EC project "Review of Historical Seismicity in Europe" (RHISE) 1989-1993

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Mohamed Reda Sbeinati*, Ryad Darawcheh *
and Mikhail Mouty *
* Department of Geology and Nuclear Ores, Atomic Energy Commission of Syria,
P.O. Box 6091, Damascus, Syria.

Field archaeological evidences
of seismic effects in Syria

It is of fundamental importance to collect all available information to reconstruct the maximum ground motion which occurred at archaeological sites in the proximity of which critical facilities are planned to be erected (Gürpinar and Margottini, 1994).
As Syria is rich in archaeological sites, field research was carried out to define the historical earthquake effects at archaeological sites located in north-western Syria along the northernmost part of the Syrian Lebanese Fault (SLF). This fault, which represents the northern extension of the Dead Sea transform fault system in Syria, is one of the most seismogenic fault zones in the region.
This study deals with five examples of archaeological sites. Fig. 1 shows location map of these monuments. This study involves:
- desk work oriented to define the archaeological sites damaged by earthquakes, their names during their life-times, time of their foundation and date of latest reconstruction;
- field investigation to define the type of earthquake damage and to distinguish seismic effects from non-seismic ones.

The history of archaeological sites investigated is briefly reviewed as follows:
- Qalaat Samaan (citadel of St. Simeon): situated on a limestone hill, it has splendid Byzantine monuments of the 5th century AD.
The cathedral surrounding the pillar, on top of which St. Simeon lived, is considered among the largest churches in the ancient world. The church was converted into a stronghold citadel during Sayf Ad Dawla Al-Hamadani's rule. There are ruins of a city on the slope of the hill (Zakariyya, 1984; Sha'ath, 1983).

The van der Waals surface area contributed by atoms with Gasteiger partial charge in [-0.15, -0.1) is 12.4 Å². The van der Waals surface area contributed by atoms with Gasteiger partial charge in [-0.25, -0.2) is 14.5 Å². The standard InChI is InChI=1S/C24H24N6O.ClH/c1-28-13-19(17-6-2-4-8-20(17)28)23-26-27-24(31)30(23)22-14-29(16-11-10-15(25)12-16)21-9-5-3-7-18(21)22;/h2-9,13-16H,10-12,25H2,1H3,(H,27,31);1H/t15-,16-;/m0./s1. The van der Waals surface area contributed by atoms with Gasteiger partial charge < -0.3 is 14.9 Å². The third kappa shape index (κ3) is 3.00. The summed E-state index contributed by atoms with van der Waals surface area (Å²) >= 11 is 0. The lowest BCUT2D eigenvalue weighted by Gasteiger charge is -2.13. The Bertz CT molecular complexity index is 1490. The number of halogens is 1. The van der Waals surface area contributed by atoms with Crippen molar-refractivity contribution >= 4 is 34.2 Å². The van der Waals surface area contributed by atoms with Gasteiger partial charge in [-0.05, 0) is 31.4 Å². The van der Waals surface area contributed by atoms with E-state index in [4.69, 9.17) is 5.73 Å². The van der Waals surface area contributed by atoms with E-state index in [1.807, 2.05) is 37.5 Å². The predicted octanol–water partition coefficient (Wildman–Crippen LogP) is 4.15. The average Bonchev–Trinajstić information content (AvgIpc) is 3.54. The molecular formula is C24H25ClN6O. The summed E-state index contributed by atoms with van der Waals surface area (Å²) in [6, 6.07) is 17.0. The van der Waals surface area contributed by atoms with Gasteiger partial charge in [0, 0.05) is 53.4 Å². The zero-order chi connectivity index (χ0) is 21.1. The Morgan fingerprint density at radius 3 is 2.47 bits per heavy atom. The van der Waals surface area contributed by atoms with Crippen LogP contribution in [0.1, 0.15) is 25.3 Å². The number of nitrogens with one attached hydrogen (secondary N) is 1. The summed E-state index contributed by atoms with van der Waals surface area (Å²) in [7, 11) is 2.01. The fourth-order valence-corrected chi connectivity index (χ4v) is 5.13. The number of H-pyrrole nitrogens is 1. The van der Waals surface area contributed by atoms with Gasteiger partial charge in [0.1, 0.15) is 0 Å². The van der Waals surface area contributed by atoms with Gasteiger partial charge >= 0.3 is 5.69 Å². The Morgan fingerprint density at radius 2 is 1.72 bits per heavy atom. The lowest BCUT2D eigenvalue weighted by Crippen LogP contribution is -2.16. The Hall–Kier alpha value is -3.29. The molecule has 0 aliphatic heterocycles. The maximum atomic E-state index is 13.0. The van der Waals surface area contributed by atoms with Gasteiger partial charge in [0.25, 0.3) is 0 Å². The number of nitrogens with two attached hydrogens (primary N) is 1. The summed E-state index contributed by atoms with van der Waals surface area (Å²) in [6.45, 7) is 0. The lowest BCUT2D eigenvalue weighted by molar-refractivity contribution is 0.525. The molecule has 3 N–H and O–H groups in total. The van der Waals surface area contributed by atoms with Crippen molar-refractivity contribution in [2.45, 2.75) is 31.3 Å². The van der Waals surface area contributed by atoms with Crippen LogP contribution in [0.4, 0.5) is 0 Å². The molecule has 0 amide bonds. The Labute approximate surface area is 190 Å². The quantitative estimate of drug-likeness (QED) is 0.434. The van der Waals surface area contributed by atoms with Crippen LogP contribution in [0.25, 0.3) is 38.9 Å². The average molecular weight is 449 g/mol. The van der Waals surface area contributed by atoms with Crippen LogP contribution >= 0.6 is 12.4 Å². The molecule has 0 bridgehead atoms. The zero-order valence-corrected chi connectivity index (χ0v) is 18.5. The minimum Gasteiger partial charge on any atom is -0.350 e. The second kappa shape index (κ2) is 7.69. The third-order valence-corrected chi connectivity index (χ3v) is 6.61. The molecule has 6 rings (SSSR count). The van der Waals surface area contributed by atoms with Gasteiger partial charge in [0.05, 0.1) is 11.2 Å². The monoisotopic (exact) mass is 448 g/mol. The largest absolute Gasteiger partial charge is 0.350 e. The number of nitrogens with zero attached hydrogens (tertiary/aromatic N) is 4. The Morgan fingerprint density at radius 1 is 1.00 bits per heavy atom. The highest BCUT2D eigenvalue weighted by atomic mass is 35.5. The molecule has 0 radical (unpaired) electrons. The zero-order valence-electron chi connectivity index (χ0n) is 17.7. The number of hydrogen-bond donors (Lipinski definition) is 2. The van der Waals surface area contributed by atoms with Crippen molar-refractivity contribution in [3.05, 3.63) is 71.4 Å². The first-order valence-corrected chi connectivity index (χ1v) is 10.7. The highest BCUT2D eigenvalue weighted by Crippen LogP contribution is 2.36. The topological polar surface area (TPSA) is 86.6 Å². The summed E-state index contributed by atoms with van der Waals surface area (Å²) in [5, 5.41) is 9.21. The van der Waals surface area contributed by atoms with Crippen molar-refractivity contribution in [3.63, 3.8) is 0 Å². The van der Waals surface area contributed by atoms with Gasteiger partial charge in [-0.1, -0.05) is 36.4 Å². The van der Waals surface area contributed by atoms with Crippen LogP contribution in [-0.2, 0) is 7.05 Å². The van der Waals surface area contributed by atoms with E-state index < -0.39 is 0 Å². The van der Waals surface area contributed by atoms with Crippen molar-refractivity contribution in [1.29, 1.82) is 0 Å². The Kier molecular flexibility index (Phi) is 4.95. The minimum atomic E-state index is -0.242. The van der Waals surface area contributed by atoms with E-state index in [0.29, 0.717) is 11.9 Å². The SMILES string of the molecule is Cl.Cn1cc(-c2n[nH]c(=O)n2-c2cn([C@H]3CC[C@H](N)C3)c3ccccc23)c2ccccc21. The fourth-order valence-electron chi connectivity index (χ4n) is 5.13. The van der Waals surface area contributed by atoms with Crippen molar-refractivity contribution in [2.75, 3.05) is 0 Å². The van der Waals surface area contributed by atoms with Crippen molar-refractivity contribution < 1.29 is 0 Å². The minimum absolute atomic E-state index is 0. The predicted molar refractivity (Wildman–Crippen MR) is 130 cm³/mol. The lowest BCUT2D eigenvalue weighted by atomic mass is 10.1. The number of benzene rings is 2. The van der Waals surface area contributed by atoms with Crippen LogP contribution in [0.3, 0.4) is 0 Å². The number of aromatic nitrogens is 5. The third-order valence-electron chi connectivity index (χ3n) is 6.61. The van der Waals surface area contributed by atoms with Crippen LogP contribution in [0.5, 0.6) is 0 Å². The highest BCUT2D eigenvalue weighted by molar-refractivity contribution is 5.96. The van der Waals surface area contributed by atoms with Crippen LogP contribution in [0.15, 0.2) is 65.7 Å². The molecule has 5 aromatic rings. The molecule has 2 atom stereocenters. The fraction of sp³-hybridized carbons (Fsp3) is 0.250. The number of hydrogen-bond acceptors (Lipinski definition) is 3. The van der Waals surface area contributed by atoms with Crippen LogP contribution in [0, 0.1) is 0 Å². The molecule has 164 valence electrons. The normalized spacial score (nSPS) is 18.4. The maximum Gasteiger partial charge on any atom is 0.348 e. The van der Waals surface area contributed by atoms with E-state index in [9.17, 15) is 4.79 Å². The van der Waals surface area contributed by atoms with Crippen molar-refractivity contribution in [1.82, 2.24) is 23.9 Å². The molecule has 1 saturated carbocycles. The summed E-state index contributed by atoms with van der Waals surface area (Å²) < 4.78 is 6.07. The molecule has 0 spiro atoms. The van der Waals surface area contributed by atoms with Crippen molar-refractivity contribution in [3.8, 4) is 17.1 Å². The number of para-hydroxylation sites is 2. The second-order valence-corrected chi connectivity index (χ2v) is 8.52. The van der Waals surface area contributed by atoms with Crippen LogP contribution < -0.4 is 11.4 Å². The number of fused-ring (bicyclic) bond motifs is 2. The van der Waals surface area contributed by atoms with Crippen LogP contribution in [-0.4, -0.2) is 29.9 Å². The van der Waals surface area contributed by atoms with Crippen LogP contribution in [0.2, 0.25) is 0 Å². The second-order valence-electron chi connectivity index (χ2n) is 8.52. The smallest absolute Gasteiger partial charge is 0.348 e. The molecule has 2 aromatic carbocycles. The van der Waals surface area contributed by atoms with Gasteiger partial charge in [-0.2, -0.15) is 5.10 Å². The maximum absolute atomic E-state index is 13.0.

- Qasr Al-Mshabak: located between Aleppo and Qalaat Samaan (3 Km. far from Daret Ezzeh), it has the shape of a rectangular church and probably it dates back to the Byzantine era. Unfortunately, historical information on this site is lacking.
- The archaeological sites in Barisha mountain (3 sites): located north-west of Idlib near the Turkish-Syrian border, they contain more than 200 of the so called "Dead Towns". These sites flourished during the Byzantine time and, for instance, they were described by Yakut al-Hamoui (1906), a geographer and historian who lived between 1178 and 1229, and occasionally visited them (Zakariyya, 1984). Among them, Sarfud, Kherbet Maez and Dahess are to be mentioned. The several churches, monasteries and temples in Barisha reflect the prosperous life enjoyed by the population. There are only few references available on these sites, poor in details (Tchalenko, 1953; Al-Satea, 1975).
Tab. 1 summarises the main characteristics of the five sites.

Fig. 1 - Location of the investigated archaeological sites.

Archaeological site
Time of construction
Building material
Dates of damaging earthquakes
(Ambraseys and Barazangi, 1989)
Present condition
Type of evidence
Grade of Damage according to
Qalaat Samaan (Citadel) =
St. Simeon
Byzantine Large size blocks of limestones 526,
1137, 1170,
1719, 1822\
Cathedral partially restored. Ruins of a city on the slope of the hill - Fractures
- Horizontal shifting
- Twisting
- Waving

Qasr Al-Mshabak (Palace) n.d. (Byzantine?) Medium size blocks of limestones   Church ceiling completely destroyed - Horizontal shifting
- Waved walls
- Extension

Dahess (Ruins) n.d. Large size blocks of limestones Most of earthquakes which hit Antioch In ruinous state with remaining individual wall - Rocking
- Horizontal shifting
- Waving

Sarfud = Al-Braeje (Convent) Byzantine Large size blocks of limestones Most of earthquakes which hit Antioch Partly destroyed - Fractures
- Horizontal shifting
- Tilting

Kherbet Maez (Ruins) Byzantine Large size blocks of limestones Most of earthquakes which hit Antioch Ruined considerably - Deformation
- Horizontal shifting
- Waving

Tab. 1 - Main characteristics of the investigated monuments.

Seismological and seismotectonic setting
The area where Samaan and Barisha mountains are located is very close to the Syrian Lebanese fault, and also close to another very active seismic zone, the Eastern Anatolian fault (EAF), outcropped to the north of the area (Fig. 1). The SLF, northern part of Dead Sea fault (DSF) is a N-S trending interplate transform fault between the Arabian plate (east) and the Sinai plate (west). It displays a left lateral displacement with minor components of extension and compression. Morphological and geological evidences for neotectonics along the SLF were evaluated by Radwan and Al-Najjar (1991). Moderate to large earthquakes occurred along the entire extension of this fault (Ministry of Electricity, 1988; Ambraseys and Barazangi, 1989; Sbeinati, 1994).